In medicine, Fowler's position is a standard patient position in which the patient is seated in a semi-sitting position (45-60 degrees) and may have knees either bent or straight. Fowler's position includes angles between 30 and 90 degrees. "Variations in the angle are denoted by high Fowler, indicating an upright position at approximately 90 degrees; Fowler, indicating an angle between 45 and 60 degrees; semi-Fowler, 30 to 45 degrees; and low Fowler, where the head is slightly elevated." . It is an intervention used to promote oxygenation via maximum chest expansion and is implemented during events of respiratory distress. Fowler's position facilitates the relaxing of tension of the abdominal muscles, allowing for improved breathing. In immobile patients and infants, the Fowler's position alleviates compression of the chest that occurs due to gravity. Fowler's position increases comfort during eating and other activities, is used in postpartum women to improve uterine drainage, and in infants when signs of respiratory distress are present. Fowler's position is also used when oral or nasal gastric feeding tubes have been implemented as it minimizes the risk of aspiration. Peristalsis and swallowing are aided by the effect of gravitational pull.
There are several types of Fowler's positions: Low, Semi, Standard, and High Fowler's. Low Fowler's position is when the head of bed is elevated 15-30 degrees, Semi-Fowler's position is 30-45 degrees, Standard Fowler's is 45-60 degrees, and High Fowler's position is 60-90 degrees.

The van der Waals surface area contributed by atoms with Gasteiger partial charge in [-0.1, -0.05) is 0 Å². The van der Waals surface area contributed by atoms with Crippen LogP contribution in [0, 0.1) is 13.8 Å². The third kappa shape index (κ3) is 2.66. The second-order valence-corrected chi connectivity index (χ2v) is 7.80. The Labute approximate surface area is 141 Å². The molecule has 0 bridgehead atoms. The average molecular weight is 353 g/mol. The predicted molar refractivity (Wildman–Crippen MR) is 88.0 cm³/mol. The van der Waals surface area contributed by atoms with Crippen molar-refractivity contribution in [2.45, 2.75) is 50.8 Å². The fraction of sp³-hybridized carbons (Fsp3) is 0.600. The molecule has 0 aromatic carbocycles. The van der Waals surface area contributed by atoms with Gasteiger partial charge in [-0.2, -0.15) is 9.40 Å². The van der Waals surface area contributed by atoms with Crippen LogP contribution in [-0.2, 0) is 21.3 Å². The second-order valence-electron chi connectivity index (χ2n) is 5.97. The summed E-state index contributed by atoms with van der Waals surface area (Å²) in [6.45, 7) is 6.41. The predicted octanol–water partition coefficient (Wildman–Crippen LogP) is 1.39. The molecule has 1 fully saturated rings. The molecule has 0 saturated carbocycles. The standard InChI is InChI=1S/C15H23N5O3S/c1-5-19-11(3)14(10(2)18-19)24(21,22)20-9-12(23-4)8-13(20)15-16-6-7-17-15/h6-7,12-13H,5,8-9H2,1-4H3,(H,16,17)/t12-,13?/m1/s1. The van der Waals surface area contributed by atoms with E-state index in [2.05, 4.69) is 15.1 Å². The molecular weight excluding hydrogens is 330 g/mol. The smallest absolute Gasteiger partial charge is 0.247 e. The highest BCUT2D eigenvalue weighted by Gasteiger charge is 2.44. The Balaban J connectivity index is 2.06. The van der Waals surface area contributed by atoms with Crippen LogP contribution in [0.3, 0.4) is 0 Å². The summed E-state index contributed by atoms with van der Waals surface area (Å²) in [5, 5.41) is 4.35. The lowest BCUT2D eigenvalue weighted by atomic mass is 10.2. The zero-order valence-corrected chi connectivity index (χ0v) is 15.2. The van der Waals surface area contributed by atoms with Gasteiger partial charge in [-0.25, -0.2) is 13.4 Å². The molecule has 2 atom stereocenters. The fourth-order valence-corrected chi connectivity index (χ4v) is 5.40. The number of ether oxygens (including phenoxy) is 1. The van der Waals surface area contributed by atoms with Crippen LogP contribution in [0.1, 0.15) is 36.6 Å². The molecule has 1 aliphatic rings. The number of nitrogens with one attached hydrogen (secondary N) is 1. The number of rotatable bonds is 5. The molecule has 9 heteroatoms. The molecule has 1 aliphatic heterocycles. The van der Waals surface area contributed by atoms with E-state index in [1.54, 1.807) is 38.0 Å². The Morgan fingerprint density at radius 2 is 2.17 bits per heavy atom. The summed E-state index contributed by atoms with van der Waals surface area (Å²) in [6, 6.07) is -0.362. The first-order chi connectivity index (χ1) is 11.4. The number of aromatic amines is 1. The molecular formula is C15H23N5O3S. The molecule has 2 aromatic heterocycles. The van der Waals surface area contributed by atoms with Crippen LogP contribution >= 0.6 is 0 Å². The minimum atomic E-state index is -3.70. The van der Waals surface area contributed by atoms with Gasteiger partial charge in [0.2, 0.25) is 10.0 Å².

It is named for George Ryerson Fowler, who saw it as a way to decrease the mortality of peritonitis: Accumulation of purulent material under the diaphragm led to rapid systemic sepsis and septic shock, whereas pelvic abscesses could be drained through the rectum.
- LaFleur Brooks, Myrna and Danielle (2018). Exploring Medical Language: A Student Directed Approach (10th Ed). Elsevier. p. 68.
- synd/3035 at Who Named It?
- G. R. Fowler. Diffuse septic peritonitis, with special reference to a new method of treatment, namely, the elevated head and trunk posture, to facilitate drainage into the pelvis, with a report of nine consecutive cases of recovery. The Medical Record, New York, 1900, 57: 617-623, 1029-1931.
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